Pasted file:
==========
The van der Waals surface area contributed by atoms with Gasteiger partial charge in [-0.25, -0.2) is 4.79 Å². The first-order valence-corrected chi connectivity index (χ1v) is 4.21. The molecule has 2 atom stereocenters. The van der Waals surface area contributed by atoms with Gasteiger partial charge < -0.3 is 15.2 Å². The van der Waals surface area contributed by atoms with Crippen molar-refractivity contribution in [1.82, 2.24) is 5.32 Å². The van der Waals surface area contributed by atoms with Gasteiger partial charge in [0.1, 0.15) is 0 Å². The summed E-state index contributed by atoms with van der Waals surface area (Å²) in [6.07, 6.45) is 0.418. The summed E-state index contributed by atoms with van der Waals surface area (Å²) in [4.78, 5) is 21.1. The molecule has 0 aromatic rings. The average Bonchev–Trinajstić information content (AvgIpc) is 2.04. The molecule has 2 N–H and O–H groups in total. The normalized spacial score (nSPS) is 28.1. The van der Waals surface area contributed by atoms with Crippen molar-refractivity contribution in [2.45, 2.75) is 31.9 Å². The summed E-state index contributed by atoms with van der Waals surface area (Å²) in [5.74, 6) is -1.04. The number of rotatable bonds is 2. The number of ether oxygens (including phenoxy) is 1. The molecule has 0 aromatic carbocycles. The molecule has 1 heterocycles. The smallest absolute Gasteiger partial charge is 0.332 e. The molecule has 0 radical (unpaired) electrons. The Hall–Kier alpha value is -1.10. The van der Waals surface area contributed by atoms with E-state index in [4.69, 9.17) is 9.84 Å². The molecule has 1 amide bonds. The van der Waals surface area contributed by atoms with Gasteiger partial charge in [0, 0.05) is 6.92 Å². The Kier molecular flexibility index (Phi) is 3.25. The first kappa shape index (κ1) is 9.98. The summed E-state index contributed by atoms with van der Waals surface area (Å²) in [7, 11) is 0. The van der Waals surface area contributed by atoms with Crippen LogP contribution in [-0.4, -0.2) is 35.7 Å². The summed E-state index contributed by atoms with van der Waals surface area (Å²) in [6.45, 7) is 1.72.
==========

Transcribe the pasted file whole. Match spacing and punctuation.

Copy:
The van der Waals surface area contributed by atoms with Gasteiger partial charge in [-0.25, -0.2) is 4.79 Å². The first-order valence-corrected chi connectivity index (χ1v) is 4.21. The molecule has 2 atom stereocenters. The van der Waals surface area contributed by atoms with Gasteiger partial charge < -0.3 is 15.2 Å². The van der Waals surface area contributed by atoms with Crippen molar-refractivity contribution in [1.82, 2.24) is 5.32 Å². The van der Waals surface area contributed by atoms with Gasteiger partial charge in [0.1, 0.15) is 0 Å². The summed E-state index contributed by atoms with van der Waals surface area (Å²) in [6.07, 6.45) is 0.418. The summed E-state index contributed by atoms with van der Waals surface area (Å²) in [4.78, 5) is 21.1. The molecule has 0 aromatic rings. The average Bonchev–Trinajstić information content (AvgIpc) is 2.04. The molecule has 2 N–H and O–H groups in total. The normalized spacial score (nSPS) is 28.1. The van der Waals surface area contributed by atoms with Crippen molar-refractivity contribution in [2.45, 2.75) is 31.9 Å². The summed E-state index contributed by atoms with van der Waals surface area (Å²) in [5.74, 6) is -1.04. The number of rotatable bonds is 2. The number of ether oxygens (including phenoxy) is 1. The molecule has 0 aromatic carbocycles. The molecule has 1 heterocycles. The smallest absolute Gasteiger partial charge is 0.332 e. The molecule has 0 radical (unpaired) electrons. The Hall–Kier alpha value is -1.10. The van der Waals surface area contributed by atoms with E-state index in [4.69, 9.17) is 9.84 Å². The molecule has 1 amide bonds. The van der Waals surface area contributed by atoms with Gasteiger partial charge in [0, 0.05) is 6.92 Å². The Kier molecular flexibility index (Phi) is 3.25. The first kappa shape index (κ1) is 9.98. The summed E-state index contributed by atoms with van der Waals surface area (Å²) in [7, 11) is 0. The van der Waals surface area contributed by atoms with Crippen LogP contribution in [-0.4, -0.2) is 35.7 Å². The summed E-state index contributed by atoms with van der Waals surface area (Å²) in [6.45, 7) is 1.72.